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Old 01-02-2011, 12:12 PM   #16
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Your first step should be to decide what you are going to do with your tub.

If you are going to replace it, I would strongly suggest you do it first.

Replacing a tub is awkward at best, and you don't want to worry about damaging your new finishes or fixtures when it is wrestled into place.


Last edited by Blondesense; 01-02-2011 at 12:15 PM.
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Old 01-04-2011, 03:25 PM   #17
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new bath vs. shower

I'm making decision on tub situation: I appreciate anybody's two cents:

I'm of two minds about the bathtub/shower situation. I currently have a bath/shower combo with crappy plastic tub/shower surround. Long tub wall is on exterior wall.

1. My own personal preference in a dream world would be to get rid of the bathtub altogether, install a pan and then tile the shower walls. No fancy frameless shower door (in my dreams); just a curtain mounted on ceiling track.

2.However since it is the only bathroom in the house I see the future resale advantage of keeping a tub/shower combo. I don't HATE the idea of a tub, I just prefer ditching it aesthetically.

3. Since I'm okay with either option basically, it's going to come down to which is going to cost less, that is, if one plan is going to cost significantly more.

a. demo the tub, dispose of the tub, buy a new tub,professional installation of new tub, cement board the walls, and new subway tile. I'd probably do the tile myself, and possibly the bathtub demo.

b. demo the tub, dispose of the tub, have necessary plumbing work done, install shower pan and tile walls.

Is there a huge night and day difference in the rough cost of these two options in terms of fitting//plumbing/structural work? The cost of a new bathtub and a shower pan (not a tile-ready one) are fairly similar. In both scenarios I'd cement board and tile the walls so that's not a huge difference (obviously more wall to tile with shower, but still.)

What I'm not clear on is what is under the tub now that will have to be removed/replaced with similar/different materials to underlay new tub or new shower, how big a deal is rerouting plumbing for new drain for shower, which option is going to require the most professional plumbing work...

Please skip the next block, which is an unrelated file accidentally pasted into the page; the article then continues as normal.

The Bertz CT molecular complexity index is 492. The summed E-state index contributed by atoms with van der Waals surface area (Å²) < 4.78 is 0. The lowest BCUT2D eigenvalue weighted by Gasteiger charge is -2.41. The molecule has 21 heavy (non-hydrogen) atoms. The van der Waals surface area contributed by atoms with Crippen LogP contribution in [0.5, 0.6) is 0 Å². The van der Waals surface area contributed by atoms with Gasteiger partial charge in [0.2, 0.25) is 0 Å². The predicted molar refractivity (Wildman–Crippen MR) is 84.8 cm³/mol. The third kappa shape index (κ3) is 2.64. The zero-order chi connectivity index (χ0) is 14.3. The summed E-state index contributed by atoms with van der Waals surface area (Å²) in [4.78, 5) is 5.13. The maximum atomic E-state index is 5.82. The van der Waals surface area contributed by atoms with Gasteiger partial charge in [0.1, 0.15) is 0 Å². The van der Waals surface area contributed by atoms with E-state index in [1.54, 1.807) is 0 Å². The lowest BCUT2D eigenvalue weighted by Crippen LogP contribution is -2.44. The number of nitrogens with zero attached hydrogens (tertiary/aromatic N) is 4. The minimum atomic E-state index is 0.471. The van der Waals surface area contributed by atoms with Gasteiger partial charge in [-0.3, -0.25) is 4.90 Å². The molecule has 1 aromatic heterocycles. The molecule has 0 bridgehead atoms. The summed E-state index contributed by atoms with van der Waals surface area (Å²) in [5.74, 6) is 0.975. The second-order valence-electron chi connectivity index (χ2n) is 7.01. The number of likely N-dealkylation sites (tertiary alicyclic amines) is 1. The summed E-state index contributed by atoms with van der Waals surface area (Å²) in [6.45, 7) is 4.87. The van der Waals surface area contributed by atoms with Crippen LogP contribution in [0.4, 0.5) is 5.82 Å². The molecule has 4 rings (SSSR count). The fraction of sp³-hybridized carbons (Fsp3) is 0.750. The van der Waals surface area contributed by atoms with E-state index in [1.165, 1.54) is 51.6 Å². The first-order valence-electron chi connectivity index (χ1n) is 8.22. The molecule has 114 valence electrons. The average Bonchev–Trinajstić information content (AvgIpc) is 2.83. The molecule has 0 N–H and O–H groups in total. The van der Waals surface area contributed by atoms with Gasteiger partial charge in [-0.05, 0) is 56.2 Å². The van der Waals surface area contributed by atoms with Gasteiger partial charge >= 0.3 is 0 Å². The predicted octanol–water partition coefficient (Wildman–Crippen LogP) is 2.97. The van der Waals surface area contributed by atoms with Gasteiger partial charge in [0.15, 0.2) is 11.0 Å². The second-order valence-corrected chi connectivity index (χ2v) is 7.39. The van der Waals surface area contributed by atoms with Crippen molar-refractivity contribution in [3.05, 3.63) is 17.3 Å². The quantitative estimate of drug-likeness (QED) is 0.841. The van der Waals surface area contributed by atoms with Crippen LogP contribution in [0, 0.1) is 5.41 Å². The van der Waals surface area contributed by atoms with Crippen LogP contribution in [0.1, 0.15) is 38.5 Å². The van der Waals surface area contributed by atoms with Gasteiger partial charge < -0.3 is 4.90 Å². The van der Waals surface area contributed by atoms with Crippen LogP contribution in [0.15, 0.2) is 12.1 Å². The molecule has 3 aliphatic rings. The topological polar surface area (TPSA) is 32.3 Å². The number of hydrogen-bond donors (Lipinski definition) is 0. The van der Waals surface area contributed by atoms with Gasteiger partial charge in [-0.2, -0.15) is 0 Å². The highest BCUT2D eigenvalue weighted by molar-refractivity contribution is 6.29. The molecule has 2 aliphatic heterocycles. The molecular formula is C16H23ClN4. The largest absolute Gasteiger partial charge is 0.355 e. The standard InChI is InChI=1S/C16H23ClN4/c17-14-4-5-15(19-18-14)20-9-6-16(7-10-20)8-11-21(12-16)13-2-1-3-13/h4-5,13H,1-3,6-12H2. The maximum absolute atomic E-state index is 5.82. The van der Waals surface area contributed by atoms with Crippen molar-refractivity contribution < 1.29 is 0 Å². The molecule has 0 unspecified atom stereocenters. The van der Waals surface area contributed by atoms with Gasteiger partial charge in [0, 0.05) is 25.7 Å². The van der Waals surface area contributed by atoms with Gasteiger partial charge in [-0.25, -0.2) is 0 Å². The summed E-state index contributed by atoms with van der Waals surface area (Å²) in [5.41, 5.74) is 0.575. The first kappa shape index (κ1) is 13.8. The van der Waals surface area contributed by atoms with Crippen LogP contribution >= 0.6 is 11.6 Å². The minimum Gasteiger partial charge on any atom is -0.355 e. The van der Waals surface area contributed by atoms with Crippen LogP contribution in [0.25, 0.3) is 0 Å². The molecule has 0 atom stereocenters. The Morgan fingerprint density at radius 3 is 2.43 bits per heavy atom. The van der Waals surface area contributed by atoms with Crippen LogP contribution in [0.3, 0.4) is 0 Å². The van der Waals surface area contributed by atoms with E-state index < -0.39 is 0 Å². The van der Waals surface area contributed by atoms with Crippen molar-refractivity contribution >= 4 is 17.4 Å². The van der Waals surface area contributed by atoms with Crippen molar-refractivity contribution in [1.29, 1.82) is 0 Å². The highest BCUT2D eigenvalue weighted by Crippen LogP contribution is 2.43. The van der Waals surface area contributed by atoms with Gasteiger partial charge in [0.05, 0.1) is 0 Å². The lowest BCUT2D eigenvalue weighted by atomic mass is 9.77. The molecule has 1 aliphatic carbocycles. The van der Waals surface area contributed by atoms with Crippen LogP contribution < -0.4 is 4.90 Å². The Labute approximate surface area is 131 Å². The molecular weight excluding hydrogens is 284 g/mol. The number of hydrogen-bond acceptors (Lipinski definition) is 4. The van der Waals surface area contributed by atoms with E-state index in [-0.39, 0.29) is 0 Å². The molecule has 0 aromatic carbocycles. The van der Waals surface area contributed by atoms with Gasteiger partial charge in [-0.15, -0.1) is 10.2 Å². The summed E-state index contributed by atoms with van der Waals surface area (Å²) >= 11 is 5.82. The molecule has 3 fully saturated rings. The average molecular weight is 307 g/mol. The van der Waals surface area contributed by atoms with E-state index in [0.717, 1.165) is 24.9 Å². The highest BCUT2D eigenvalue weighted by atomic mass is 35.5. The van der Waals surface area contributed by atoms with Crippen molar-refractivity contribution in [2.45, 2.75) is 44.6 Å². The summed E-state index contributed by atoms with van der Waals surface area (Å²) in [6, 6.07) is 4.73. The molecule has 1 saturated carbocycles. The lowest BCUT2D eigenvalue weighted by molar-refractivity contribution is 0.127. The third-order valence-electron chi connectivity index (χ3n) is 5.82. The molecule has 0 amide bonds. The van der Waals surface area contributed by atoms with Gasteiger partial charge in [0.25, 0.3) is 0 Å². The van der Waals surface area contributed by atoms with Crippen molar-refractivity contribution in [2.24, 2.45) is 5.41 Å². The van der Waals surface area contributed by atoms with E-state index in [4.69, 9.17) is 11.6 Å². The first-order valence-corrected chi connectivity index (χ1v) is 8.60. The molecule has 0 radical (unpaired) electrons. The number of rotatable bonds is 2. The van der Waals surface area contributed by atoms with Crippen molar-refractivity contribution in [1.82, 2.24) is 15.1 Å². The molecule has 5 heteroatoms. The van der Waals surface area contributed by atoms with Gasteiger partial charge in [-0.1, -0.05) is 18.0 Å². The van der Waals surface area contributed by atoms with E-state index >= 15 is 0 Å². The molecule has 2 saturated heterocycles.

If both plans are going to end up costing the same(not including tile stuff), I'd go with getting rid of the tub and just having a walk-in shower; if one's going to cost lots more, say, a thousand more, I'd go with the cheaper plan.

I know there are variables, but just in general, which process is going to be less involved....Thanks!
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Old 01-04-2011, 07:19 PM   #18
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Going from a tub to shower means changing out the tub faucet to a shower faucet. It may also require a wider drain. OTOH, I don't know how that would compare with getting a tub out and back in.

I would find a plumber, take along some detailed pics, and ask him/her.

Do you know what direction your joists run? If your joists run the same direction as your tub, centering the drain probably won't be a big deal. It gets complicated if you have cross joists.

A base like this may make things simpler.

Disclaimer: I'm not promoting HD, its just the first example I saw.
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Old 01-04-2011, 11:04 PM   #19
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I think the costs are going to be almost the same----A good quality pan with its new drain should be about the same as a tub---Your drains are old and need reworking at the age of your house--

I like showers---most people do--I say it's your house--make it your home--you want a shower, then go for it--Mike--
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Old 01-09-2011, 11:56 AM   #20
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I agree that it's your house, but if you have just the one bathroom you might think about resale value in the future or that at some point, you might really like a bathtub.

The Kohler cast iron suggestion above is a good one, but you'll definitely need help wrestling that tub around. They are really heavy.

Look at for suggestions on showers and tub enclosures. They make some "half doors" that give your tub/shower more of a shower feel and still leave the tub half open for when you want to soak. They have bathroom vanities to look at too which you'll have to choose at some point.

We did a complete two story remodel and hired a general contractor but ended up acting as our contractor when he turned out to be a flake. It wound up being a lot of fun and everything worked out great in the end.
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Old 03-10-2011, 04:22 AM   #21
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Whoah! That must be a big renovation, a total makeover. Actually, I'm also a newbie and all I can say about is to stick and stand with your plan. Make sure you're well focused on it before doing a major step because it is obviously not so easy to fix this kind of project. I'm sure you can do it so good luck and post some photos to let us know what's the result. Thanks! =)


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